I should have, of course.
My silence was an elephant sitting in the car between us.
The trip was already disrupted.
Dedicated to my friend and former training partner Marie Wilson. Working with you and our S. African colleagues at a crucial time in the country’s history ranks as one of the great privileges of my life.
May is the month of planting, transplanting and maintaining.
And anticipating the month of June.
June brings a lush beauty. The green of ferns and hosta.
Buds on hydrangea shrubs. Flowers on various kinds of dogwood trees and perennials.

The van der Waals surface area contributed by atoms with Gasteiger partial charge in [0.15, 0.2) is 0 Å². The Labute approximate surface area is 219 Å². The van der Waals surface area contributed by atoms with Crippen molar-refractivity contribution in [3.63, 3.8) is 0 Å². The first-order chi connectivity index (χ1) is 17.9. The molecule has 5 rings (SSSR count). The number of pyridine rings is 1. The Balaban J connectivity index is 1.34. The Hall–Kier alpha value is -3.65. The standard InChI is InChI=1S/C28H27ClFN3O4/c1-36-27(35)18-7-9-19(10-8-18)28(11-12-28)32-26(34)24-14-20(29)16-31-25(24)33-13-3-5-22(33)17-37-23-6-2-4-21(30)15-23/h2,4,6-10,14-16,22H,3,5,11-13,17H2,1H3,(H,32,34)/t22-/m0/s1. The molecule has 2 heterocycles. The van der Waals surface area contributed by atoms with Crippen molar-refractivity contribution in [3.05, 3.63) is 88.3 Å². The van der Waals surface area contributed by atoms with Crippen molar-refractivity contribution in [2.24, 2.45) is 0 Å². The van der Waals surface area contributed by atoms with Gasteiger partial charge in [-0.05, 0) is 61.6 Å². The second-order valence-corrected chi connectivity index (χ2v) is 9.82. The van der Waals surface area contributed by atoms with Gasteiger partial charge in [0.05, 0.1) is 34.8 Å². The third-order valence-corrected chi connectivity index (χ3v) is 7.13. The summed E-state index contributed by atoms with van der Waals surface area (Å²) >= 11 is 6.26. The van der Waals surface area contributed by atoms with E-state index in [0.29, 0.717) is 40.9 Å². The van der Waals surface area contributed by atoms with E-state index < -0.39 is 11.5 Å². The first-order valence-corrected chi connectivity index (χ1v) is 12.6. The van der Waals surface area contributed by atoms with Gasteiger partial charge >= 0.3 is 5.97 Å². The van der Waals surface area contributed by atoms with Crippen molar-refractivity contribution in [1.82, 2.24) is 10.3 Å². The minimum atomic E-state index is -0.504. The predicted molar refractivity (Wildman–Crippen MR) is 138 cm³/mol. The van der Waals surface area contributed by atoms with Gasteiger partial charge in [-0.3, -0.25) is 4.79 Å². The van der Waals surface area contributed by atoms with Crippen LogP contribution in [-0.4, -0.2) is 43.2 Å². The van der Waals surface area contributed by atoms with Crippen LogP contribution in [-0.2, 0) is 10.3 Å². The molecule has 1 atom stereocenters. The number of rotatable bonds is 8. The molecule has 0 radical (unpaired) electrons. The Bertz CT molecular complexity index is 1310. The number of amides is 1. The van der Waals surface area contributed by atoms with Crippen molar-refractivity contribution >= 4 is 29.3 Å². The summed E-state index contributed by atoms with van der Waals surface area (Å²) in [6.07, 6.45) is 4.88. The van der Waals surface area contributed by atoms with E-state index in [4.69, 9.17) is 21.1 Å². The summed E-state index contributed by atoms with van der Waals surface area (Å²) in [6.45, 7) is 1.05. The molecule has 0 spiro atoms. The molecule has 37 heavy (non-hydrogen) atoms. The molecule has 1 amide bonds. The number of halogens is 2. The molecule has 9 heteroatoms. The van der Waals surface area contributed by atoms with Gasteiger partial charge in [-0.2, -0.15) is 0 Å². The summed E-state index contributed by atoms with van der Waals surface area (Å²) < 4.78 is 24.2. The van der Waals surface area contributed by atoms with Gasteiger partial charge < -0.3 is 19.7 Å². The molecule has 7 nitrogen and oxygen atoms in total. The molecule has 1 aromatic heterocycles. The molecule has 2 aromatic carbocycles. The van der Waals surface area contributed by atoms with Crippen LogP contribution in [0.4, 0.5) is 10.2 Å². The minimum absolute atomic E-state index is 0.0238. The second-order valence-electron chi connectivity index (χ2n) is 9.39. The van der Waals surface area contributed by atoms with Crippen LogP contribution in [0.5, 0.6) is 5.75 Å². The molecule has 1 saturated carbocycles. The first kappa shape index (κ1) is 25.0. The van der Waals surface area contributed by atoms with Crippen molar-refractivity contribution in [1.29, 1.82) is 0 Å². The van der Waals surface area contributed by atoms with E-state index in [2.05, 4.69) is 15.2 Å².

The tree peonies, first of the peonies to bloom in my garden.
The Canadian anemone which fetches a good price in plant nurseries but is a wildflower in my garden.
This wild phlox above, seeded by the wind or birds. It has a gorgeous fragrance, but I’ve never seen it in any nurseries.
June is the month of fresh, glorious abundance.
Annual herbs – the dill and basil, planted in May, are at their best in early June – no bolting and going to seed just yet – that’s to come in July.
I walk through the garden, pausing often to examine new growth, new blooms, the newness of it all.
There’s so much to see, that sometimes, I have to take the same path from opposite directions. This time, I pay more attention to the clematis – the ones in flower, and that second clematis we planted in an obelisk and thought had died. But there it is, climbing the obelisk.